This was our first boarder crossing in the RV and we were a bit nervous and had braced ourselves for a long wait. We used up most of our produce and got rid of the rest. I had Sam’s medical certificate and our passports ready. We nervously pulled up to an empty boarder crossing where we were asked where we were heading, how long we were staying and if we had any fruit on board. Then we were waved through. Easy peasy!
We spent our first couple nights in our friend’s backyard getting caught up before heading to Whistler for the Half Ironman. The drive from Vancouver to Whistler was spectacular! I’ve never been to Switzerland, but this drive made me think of the Swiss Alps.
Incredible blue water, dramatic mountain views and lush forests. We were on sensory overload for sure! We stayed at the Wonderland RV Park in Squamish, B.C. and made the 30-minute drive to Whistler for the race. It was a great race on a beautiful sunny day in a picturesque setting!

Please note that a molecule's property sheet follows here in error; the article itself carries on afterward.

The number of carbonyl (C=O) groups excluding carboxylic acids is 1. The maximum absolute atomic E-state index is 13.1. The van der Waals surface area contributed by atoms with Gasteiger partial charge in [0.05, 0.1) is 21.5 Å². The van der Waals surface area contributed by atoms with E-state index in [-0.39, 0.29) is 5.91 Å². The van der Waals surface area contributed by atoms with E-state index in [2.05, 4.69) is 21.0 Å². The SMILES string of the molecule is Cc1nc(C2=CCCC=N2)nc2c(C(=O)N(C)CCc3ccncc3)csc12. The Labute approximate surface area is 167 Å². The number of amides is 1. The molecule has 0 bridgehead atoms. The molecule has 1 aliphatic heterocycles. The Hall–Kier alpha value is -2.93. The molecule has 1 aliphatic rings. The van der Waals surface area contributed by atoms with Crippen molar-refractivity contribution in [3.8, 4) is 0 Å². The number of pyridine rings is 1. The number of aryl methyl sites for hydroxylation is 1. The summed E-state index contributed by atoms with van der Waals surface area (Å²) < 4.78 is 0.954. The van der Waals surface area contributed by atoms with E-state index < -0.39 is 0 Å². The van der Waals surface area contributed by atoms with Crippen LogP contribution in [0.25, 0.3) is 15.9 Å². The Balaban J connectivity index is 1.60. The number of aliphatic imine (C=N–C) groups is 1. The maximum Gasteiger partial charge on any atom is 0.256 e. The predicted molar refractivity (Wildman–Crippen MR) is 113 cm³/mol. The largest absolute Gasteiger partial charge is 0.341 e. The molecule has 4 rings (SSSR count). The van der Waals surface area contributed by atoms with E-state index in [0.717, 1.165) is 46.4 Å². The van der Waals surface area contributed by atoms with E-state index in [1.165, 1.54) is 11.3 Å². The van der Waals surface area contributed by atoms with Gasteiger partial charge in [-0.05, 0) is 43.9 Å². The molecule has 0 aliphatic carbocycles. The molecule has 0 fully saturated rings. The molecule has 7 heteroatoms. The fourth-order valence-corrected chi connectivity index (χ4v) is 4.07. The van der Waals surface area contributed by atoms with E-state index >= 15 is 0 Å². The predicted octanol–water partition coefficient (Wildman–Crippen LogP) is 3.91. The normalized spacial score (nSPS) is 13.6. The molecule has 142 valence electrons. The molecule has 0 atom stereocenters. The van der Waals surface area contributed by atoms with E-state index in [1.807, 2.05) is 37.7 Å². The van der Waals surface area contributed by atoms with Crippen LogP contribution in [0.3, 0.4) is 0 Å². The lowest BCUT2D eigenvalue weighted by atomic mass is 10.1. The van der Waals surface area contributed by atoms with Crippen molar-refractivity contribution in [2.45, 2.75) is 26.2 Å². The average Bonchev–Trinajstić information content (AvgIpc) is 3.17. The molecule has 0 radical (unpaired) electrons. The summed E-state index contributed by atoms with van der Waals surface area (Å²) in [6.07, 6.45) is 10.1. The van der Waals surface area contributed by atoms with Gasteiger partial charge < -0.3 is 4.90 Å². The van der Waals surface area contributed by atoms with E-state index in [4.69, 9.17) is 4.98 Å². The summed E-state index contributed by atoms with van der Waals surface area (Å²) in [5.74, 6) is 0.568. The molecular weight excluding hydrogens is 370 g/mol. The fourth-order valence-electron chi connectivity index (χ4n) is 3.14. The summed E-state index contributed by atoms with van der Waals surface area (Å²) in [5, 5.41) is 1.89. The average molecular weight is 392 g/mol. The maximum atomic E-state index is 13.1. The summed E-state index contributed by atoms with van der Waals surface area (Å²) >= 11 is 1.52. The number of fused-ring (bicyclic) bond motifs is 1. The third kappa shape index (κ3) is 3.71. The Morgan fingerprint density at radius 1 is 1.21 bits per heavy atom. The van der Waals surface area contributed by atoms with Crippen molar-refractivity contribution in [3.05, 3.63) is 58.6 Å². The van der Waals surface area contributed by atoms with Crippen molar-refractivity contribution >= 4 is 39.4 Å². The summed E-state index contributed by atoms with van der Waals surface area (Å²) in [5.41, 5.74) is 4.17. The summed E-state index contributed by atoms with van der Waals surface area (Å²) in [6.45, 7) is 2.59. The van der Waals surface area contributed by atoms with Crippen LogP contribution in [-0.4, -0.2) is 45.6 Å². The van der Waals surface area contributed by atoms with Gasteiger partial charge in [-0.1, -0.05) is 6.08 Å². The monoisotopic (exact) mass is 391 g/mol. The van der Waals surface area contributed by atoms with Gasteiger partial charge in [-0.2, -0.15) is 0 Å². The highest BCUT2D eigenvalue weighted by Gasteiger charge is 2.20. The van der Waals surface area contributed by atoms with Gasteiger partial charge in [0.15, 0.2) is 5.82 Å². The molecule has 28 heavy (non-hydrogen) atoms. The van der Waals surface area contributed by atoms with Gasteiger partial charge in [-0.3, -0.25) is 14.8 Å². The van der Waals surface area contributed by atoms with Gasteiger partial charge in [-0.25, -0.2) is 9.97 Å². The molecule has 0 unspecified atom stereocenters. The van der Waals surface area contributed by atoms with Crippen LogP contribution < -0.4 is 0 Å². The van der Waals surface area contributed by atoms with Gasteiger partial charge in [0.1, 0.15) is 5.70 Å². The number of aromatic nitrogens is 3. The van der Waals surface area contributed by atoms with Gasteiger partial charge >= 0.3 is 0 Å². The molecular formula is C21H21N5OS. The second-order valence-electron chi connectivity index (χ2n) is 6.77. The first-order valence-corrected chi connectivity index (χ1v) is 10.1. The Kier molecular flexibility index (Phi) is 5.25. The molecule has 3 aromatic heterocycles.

After Whistler we returned to our friends backyard in Abbotsford, BC. We spent time exploring their community, visited mutual friends, tasting some farm-to-table food and just hanging out with their family.
We planned a day trip to Vancouver via a train, water taxi and city buses with 4 kiddos in tow. Our first stop was Grouse Mountain known for the infamous Grouse Grind. This is a 1.8-mile hike, 2800’ elevation gain, and 2,830 stairs at a 30-degree slope to the top. There is a tracking device at the bottom and top of the mountain and you can see how fast people are hiking here.
After shredding our gluts and hams on “Natures Stairmaster” we took in the Lumberjack show, saw two grizzly bears in captivity and our favorite…the Birds of Flight show at the top of the mountain.